Figure 4 Propaganda poster that got popular during the 1918 flu pandemic in the USA. From reddit.com, image under the CC-BY-NC-SA lnternational Creative Commons License.
The Possibility of Plant-Based Vaccines
From the 1980s, the science of “molecular farming” gives another potential role to plants on the prevention of infectious diseases, involving plants or plant cell cultures to produce recombinant proteins (Rybicki, 2014). The first steps of this approach were the “manufacturing” of the human growth hormone, monoclonal antibodies or human serum albumin in transgenic tobacco or sunflower plants (Barta et al., 1986; Hiatt et al., 1989; Sijmons et al., 1990). Other recombinant proteins more recently produced in plants -shifted from bacterial, mammalian or fungal cell to plants and plant cell cultures- and commercialized, include human type collagen I manufactured in tobacco, bovine trypsin in maize or human lysozyme and lactoferrin in rice (Yang et al., 2003; Hennegan et al., 2005; Shoseyov et al., 2014; Takeyama et al., 2015). As with the mentioned proteins, the vaccine production would follow similar steps: isolation of a specific antigen protein, the one that triggers an immune response from the virus; the gene(s) encoding that protein is transferred to bacteria and these bacteria are used to infect plants, so the plant will in turn produce the antigen protein – the vaccine. Plants would provide a flexible, cheap and easily scalable method to manufacture vaccines. They would also be safer than traditional vaccines, because of the absence of pathogens of animal origin. Plant-based vaccines for humans are not yet in the market, although some candidates have entered clinical trials (Rosales-Mendoza et al., 2020). It is likely, however, that they will start being approved in the mid-term, at least in the cases of Ebola or rabies, or in a longer term for seasonal influenza (Rybicki, 2014).
What Plant-Based and Plant-Related Treatments Can Offer to COVID19 Therapy?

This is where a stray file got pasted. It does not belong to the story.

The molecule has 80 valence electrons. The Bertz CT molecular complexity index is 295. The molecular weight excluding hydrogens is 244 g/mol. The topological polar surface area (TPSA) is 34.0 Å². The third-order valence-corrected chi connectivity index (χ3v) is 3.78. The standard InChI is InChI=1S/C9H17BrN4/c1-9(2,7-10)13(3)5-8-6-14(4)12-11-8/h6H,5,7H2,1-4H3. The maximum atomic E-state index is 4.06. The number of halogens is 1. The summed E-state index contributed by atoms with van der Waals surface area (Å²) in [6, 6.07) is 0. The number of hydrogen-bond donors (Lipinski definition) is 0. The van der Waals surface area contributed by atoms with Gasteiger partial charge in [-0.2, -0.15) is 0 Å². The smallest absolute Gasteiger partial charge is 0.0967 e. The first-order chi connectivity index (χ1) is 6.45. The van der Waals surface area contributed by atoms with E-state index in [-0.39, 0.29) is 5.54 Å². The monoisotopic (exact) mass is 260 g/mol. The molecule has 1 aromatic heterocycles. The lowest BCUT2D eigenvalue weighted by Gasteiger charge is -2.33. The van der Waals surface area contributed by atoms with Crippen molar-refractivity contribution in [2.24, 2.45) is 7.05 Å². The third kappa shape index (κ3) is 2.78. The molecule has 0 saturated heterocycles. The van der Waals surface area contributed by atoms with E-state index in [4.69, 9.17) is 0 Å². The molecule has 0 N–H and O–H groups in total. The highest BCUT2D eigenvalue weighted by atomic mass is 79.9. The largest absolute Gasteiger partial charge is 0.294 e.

The outbreak of COVID19 caused by the coronavirus SARS-CoV-2, originated in China (province of Wuhan) in December 2019 and has caused 7,238,484 infections and 409,644 deaths worldwide (updated 9th June 2020). Even earlier than the pandemic status was declared by WHO (11th March 2020) researchers across the world engaged in hundreds of clinical trials, in an unprecedented quest for a cure to the disease, vaccine, drug or both. Given the long time-frames that usually imply finding a good candidate, many research groups have turned to repurpose other drugs. The reasons are that the effects (including adverse or side effects) of these drugs are well known and have been used in broad population groups with different ages and idiosyncrasies, so the security margin is increased, allowing to save precious time in long trials. In this regard, antimalarials are potential candidates (Schlagenhauf et al., 2020) and both chloroquine but particularly hydroxychloroquine (as explained above, synthetic derivatives of quinine, the antimalarial alkaloid coming from the bark of the fever tree) are being studied to fight COVID19, although it is perhaps too soon to draw conclusions on their efficacy. Several studies have reported their utility for some patients and some national guidelines have recommended both drugs for treatment of COVID19 (see Colson et al., 2020 and Singh et al., 2020) despite there has been certain controversy. The WHO halted studies on these drugs by the end of May 2020 prompted by an observational study reporting that hydroxychloroquine produced a higher mortality rate in hospitalised patients, but the study was soon retracted on the basis of questionable veracity of data and analysis (Mehra et al., 2020) and trials on the drug have been resumed shortly after. The effectiveness of hydroxycloroquine taken at initial stages of the disease was recently tested in a multicentre randomised controlled trial based on previous experiences of Post Exposure Prophylaxis (PEP) drugs to prevent infections (Mitjà and Clotet, 2020), but no benefit was observed beyond the usual care (Mitjà et al., 2020). Other plant-based antimalarials, artemisinin and derivatives, are also being tested against SARS-CoV-2, again not without controversy. In many African countries, an elixir based on Artemisia annua extract, “covid-organics” is being distributed as a cure against COVID19. However, there is little scientific evidence of the effectiveness of such elixir and its extended consumption can have associated problems, the most important the development of resistance to the drug by the malaria parasites in a continent particularly sensitive to the disease. Nevertheless, there is evidence that the extract of Artemisia annua has antiviral properties, being active against SARS-CoV-1 (Li et al., 2005), herpes simplex (Karamoddini et al., 2011), hepatitis A (Seo et al., 2017), hepatitis B, bovine viral diarrhoea, and Epstein-Barr (Haq et al., 2020). This has stimulated the research of the potential use of artemisinin and derivatives (such as artesunate) to treat COVID19, which is now being conducted by several biotech companies (e.g., Mateon Therapeutics, ArtemiLife) as well as by public research institutions (e.g., the Liverpool School of Tropical Medicine, the Max Planck Institute of Colloids and Interfaces). Traditional Chinese Medicine has also had a say in the cure of COVID19: the National Administration of Traditional Chinese Medicine (NATCM) organized a study in late January 2020 to identify potential treatments, and the lung cleansing and detoxifying decoction (LCDD) was widely used and studied through clinical trials; its apparently high effectiveness made that the NATCM officially recommended LCDD as a treatment for COVID 19 (Weng, 2020). Among the LCDD 21 ingredients, there were species such as Ephedra sinica (well known as decongestant and bronchodilator through the active compound ephedrine), Atractylodes macrocephala (showing antiviral activity against influenza viruses in experimental assays) or Scutellaria baicalensis (containing anti-inflammatory flavonoids), and the combination of these effects and others from the remaining ingredients likely counteracts COVID19 by their synergistic activities. However, as Weng (2020) points out, it is difficult to transfer the success of the LCDD treatment to other countries, both because the cultural acceptance of TCM is not present outsides China, and due to the lack of knowledge on the precise chemical composition and mechanism of action, which are required in modern therapy.